Two other ways of dealing with the ‘lean-NOx’ problem are in development. The first is selective catalytic reduction (SCR) with ammonia (NH3). NH3 SCR is now used to control NOx from large power and chemical plants, and from some stationary diesel engines. NH3 can be conveniently obtained in situ from aqueous urea solutions ((NH2)2CO), but for small vehicles there are practical problems associated with SCR, such as maintaining adequate temperature and preventing NH3 tail-pipe emissions.

The second approach involves Pt/Rh NOx-traps similar to those used on lean-burn gasoline engines to store NOx as NO3- under lean conditions. NO3- is periodically reduced to N2 by having the engine run rich. There are technical problems to be overcome before NOx-traps can be widely used on diesel cars. As with SCR, low temperatures are a problem. Another concern is sulfur accumulation in a NOx-trap. This progressively lowers the NOx storage capacity, but can be overcome by sporadic rich high temperature treatment. Providing rich exhaust gas to reduce stored NO3- and achieving higher temperatures for desulfation are adverse to fuel economy. It may, however, be expected that efficient NOx removal systems for diesel cars will become available.

Monitoring and Control Systems

In-use monitoring of catalyst performance is now a legal requirement, and is referred to as onboard diagnostics (OBD). This covers emissions and a dozen other distinct parameters. Catalyst malfunction is defined in terms of HC conversion efficiency, and should this fall below a threshold value (which depends on the model year) a malfunction indicator lamp (MIL) alerts the driver that it is necessary to have the car checked.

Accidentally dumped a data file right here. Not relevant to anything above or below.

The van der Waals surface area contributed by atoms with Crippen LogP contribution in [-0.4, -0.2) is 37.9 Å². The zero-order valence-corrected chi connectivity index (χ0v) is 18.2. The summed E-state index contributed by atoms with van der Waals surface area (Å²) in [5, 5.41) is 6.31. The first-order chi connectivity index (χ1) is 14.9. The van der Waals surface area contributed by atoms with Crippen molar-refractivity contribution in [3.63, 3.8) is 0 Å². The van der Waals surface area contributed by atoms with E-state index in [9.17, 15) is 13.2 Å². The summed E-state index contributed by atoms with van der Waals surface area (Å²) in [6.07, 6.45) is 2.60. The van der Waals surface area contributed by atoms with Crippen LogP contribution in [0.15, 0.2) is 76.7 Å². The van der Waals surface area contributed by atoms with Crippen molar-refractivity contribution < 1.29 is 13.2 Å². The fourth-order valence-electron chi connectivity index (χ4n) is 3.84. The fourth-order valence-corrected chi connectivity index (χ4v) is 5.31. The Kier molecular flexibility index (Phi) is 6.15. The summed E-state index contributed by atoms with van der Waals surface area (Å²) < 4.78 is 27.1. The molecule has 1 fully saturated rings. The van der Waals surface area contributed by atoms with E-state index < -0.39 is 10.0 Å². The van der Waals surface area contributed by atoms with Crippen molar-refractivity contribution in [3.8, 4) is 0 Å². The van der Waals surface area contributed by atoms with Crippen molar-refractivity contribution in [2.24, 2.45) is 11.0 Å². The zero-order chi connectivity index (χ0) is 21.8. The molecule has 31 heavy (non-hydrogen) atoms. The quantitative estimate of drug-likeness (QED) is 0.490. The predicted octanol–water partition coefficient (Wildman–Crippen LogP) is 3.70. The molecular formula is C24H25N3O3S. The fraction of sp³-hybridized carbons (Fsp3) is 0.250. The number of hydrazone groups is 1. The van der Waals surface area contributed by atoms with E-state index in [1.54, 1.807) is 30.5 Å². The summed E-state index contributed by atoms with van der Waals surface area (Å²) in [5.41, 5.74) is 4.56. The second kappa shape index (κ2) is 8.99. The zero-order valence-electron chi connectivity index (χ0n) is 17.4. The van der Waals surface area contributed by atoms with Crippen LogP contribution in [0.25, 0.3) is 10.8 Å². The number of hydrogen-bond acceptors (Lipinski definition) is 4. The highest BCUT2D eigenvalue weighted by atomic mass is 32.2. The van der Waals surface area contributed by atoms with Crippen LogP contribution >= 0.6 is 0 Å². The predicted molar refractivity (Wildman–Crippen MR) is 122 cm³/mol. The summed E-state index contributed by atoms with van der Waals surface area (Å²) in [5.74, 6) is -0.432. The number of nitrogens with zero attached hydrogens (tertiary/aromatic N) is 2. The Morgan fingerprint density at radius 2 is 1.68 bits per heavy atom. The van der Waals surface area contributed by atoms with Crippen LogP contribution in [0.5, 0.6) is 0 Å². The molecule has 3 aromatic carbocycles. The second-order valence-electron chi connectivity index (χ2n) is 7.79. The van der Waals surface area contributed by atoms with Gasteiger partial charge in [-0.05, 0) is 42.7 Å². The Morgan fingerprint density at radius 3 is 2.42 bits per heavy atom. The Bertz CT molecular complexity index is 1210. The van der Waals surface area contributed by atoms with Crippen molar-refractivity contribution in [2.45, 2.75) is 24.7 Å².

The most widely reported diagnostic method is the determination of the catalyst O2-storage capacity. This can be measured by applying perturbations to the air/fuel ratio and finding the time taken by the catalyst to return to its normal operating condition, using O2 sensors before and after the catalyst. The dual O2 sensor method is used because reliable and more direct approaches are not yet available. NOx sensors will be used in applications, such as lean-burn gasoline and diesel engines equipped with NOx-traps, and NH3 sensors in SCR systems. It is clear that sensors will be increasingly important in the future for control and monitoring of emissions systems.


Platinum group metals-based catalysts are critical in controlling exhaust emissions, and their range is widening. As well as TWCs and oxidation catalysts, NOx-traps are used on gasoline lean-burn engines and may be used on diesel engines. Platinum group metals can enable control of diesel PM emissions, and they are also used in sensors that provide signals for overall computer control. It is therefore clear that the important use of platinum group metals in the vehicle emissions area will continue well into the future.


  1. 1
    P. Eastwood, “Critical Topics in Exhaust Gas Aftertreatment”, Research Studies Press Ltd ., Baldock, England, 2000
  2. 2
    R M. Heck and R. J. Farrauto, “Catalytic Air Pollution Control: Commercial Technology”, Van Nostrand Reinhold, New York, 1995
  3. 3
    “21st Century Emissions Technology”, IMechE Conf. Trans. 2000-2, Professional Engineering Publishing Ltd., Bury St Edmonds, England, 2001
  4. 4
    P. Degobert, “Automobiles and Pollution”, Editions Technip, Paris, 1995


* B. J. Cooper et al., SAE Technical Paper, 1989, 890404

** P. N. Hawker, Platinum Metals Rev., 1995, 39, (1), 2

The Author

Martyn Twigg is the European Technical Director of Johnson Matthey Catalytic Systems Division and is based in Royston, near Cambridge.